AUSTRALIANS are now reporting food allergies at a rate higher than any other country, a congress of world allergy experts has been told but scientists are at a loss to explain why children are taking longer to outgrow them and they are rising in prevalence and severity.
An immunologist from the Netherlands, Johan Garssen, said low immune tolerance, environmental factors, infections, diet and air pollution were just some of the suspected causes for the increase, but there was not enough evidence to understand how to prevent allergies occurring or to slow rates.
''If I could answer why this is happening, I would win a Nobel prize,'' said Professor Garssen, who spoke at the Australasian Society of Clinical Immunology and Allergy conference in New Zealand this week. ''The only thing we know for sure is that allergies are a disease due to a disturbance of the immune system but what is causing that disturbance we don't know.''
It is estimated one in 10 Australian children suffer from a food allergy, with many of those allergies remaining until adulthood.
Professor Garssen believes breast milk may influence allergy development through the mother's diet and through indigestible carbohydrates in the milk thought to play a role in immunity.
''For the last 20 years we have been trying to create carbohydrates to add to infant formula that can mimic those found in human breast milk,'' he said. ''We haven't been able to do it yet.''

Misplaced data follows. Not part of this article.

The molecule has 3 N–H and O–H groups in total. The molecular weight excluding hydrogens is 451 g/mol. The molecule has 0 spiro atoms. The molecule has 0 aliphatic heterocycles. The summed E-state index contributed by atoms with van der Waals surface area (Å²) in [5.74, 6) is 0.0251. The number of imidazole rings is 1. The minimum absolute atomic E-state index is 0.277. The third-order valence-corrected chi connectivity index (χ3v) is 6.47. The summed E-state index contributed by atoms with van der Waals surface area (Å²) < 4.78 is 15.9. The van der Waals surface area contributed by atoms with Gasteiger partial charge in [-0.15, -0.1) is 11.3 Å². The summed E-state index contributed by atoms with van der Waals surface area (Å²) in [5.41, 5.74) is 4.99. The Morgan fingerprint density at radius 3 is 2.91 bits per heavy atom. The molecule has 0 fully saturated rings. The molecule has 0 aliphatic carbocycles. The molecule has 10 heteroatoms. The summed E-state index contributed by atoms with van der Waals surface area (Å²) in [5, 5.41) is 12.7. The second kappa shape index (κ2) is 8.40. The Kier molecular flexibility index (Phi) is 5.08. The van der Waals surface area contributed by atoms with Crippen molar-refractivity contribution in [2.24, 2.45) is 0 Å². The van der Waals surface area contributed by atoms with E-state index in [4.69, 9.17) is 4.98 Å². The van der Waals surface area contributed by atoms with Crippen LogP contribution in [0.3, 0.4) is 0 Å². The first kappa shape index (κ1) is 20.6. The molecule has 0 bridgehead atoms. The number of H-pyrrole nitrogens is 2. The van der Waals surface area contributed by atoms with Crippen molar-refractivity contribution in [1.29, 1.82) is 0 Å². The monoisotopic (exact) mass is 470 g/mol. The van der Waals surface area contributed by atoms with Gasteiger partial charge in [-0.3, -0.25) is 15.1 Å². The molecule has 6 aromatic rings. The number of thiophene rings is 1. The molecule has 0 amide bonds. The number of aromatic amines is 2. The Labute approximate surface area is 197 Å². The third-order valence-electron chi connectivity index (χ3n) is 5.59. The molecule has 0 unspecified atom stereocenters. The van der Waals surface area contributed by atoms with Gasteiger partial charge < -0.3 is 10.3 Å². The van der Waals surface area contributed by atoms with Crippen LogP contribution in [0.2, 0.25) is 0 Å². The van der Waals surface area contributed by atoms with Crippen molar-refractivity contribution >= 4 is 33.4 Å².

He was hopeful more money would be allocated to research because of what he described as a ''serious rise'' in life-threatening anaphylactic reactions.
The director of Royal Prince Alfred Hospital's allergy unit, Robert Loblay, said he was treating more allergies as well as more serious reactions.
''This is largely because of very rapidly increasing nut allergies and most anaphylactic episodes that take kids to hospital are from nuts,'' he said. ''Walnuts have now overtaken peanut reactions, we're seeing allergies from foods that never used to be an issue like rice and wheat, plus the reactions are happening in different areas than before, such as in the oesophagus or intestine.''
While children previously outgrew egg and milk allergies by the time they began school, Dr Loblay said over the past decade those allergies had been continuing into teenage years.
He said because obesity and allergy rates began increasing about the same time, it was thought diet might play a role in allergy development, but that was ''just a suspicion''.